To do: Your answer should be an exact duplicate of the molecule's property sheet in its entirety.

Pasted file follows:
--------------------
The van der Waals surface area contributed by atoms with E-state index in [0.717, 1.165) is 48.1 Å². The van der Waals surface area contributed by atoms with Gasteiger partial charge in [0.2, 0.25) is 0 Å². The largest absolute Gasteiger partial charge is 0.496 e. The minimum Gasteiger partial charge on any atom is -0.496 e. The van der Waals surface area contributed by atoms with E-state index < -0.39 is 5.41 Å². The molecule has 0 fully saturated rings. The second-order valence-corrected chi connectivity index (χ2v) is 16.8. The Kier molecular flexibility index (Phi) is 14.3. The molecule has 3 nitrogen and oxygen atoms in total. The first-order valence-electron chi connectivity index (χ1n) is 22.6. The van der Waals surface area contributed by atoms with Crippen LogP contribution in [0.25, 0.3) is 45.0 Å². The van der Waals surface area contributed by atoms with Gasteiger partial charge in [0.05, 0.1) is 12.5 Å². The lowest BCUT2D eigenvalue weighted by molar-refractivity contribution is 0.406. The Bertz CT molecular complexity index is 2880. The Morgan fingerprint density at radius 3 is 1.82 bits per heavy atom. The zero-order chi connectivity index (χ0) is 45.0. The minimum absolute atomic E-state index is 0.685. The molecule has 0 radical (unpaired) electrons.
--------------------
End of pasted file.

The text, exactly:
The van der Waals surface area contributed by atoms with E-state index in [0.717, 1.165) is 48.1 Å². The van der Waals surface area contributed by atoms with Gasteiger partial charge in [0.2, 0.25) is 0 Å². The largest absolute Gasteiger partial charge is 0.496 e. The minimum Gasteiger partial charge on any atom is -0.496 e. The van der Waals surface area contributed by atoms with E-state index < -0.39 is 5.41 Å². The molecule has 0 fully saturated rings. The second-order valence-corrected chi connectivity index (χ2v) is 16.8. The Kier molecular flexibility index (Phi) is 14.3. The molecule has 3 nitrogen and oxygen atoms in total. The first-order valence-electron chi connectivity index (χ1n) is 22.6. The van der Waals surface area contributed by atoms with Crippen LogP contribution in [0.25, 0.3) is 45.0 Å². The van der Waals surface area contributed by atoms with Gasteiger partial charge in [0.05, 0.1) is 12.5 Å². The lowest BCUT2D eigenvalue weighted by molar-refractivity contribution is 0.406. The Bertz CT molecular complexity index is 2880. The Morgan fingerprint density at radius 3 is 1.82 bits per heavy atom. The zero-order chi connectivity index (χ0) is 45.0. The minimum absolute atomic E-state index is 0.685. The molecule has 0 radical (unpaired) electrons.